Space research and development has historically attracted the attention of politicians for its ability to enhance national prestige and for its strategic military role, but in recent years it has become increasingly recognised for its contributions to the national economy. Martin Barstow describes the recent development of a recognised space economy in the United Kingdom, the role of local initiatives such as Space Park Leicester, and the benefits for the UK as a nation.
When the UK Government Industrial Strategy was published in 2017, it highlighted the importance of ‘Space’ to the UK economy. This was made even more visible at the 2018 Farnborough International Air Show when the then Prime Minister, Theresa May, visited the UK Space Zone following her opening address, the first time any PM had done so.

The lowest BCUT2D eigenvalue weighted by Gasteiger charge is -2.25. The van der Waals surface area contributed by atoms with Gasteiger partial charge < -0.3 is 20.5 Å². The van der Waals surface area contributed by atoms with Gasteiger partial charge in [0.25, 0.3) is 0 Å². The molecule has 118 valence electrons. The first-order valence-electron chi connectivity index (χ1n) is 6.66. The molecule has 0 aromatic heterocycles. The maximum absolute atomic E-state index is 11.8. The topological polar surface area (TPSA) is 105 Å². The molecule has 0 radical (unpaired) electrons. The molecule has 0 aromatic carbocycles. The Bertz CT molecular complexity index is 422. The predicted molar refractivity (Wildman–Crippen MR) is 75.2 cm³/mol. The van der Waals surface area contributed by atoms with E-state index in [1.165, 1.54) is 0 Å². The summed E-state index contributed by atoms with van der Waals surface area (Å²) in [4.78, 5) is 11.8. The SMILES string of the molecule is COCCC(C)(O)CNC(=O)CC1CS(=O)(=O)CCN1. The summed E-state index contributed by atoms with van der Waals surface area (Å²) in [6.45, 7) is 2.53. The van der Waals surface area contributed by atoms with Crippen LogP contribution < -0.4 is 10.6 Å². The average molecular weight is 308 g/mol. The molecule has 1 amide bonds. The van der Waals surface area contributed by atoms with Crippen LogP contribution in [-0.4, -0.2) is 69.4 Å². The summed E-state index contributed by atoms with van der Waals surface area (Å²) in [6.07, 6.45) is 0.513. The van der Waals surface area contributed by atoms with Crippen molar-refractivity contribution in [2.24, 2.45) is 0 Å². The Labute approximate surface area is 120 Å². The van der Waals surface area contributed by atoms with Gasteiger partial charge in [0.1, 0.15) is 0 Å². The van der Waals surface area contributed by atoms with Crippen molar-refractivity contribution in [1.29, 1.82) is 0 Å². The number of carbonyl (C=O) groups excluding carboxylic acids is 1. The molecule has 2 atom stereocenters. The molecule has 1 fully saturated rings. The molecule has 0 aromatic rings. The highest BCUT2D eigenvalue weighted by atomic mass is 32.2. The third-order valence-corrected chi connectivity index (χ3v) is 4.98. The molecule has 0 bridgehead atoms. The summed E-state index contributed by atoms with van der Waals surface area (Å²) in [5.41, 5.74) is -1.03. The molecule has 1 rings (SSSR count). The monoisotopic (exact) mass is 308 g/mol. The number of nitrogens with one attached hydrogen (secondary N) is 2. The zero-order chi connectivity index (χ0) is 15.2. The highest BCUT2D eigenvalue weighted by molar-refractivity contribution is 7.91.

This was followed by separate visits from government ministers, representing business, science, transport and trade respectively, reflecting the breadth of economic and societal contributions from the space industry. It was an exciting time. A Government announcement of a first UK-based commercial spaceport to be located in Scotland was quickly followed by Virgin Orbit’s decision to conduct horizontal launch services from Newquay, Cornwall. Today, a number of other prospective sites are vying for the business of launching payloads to space from UK soil.
The development of this emerging independent launch capability and the supply chains that will service it has given the UK space community a strengthened sense of purpose. Meanwhile, the 2018 Space Industry Act is nearing completion as the necessary regulations move through parliament and the first UK launches will be possible as early as summer 2022.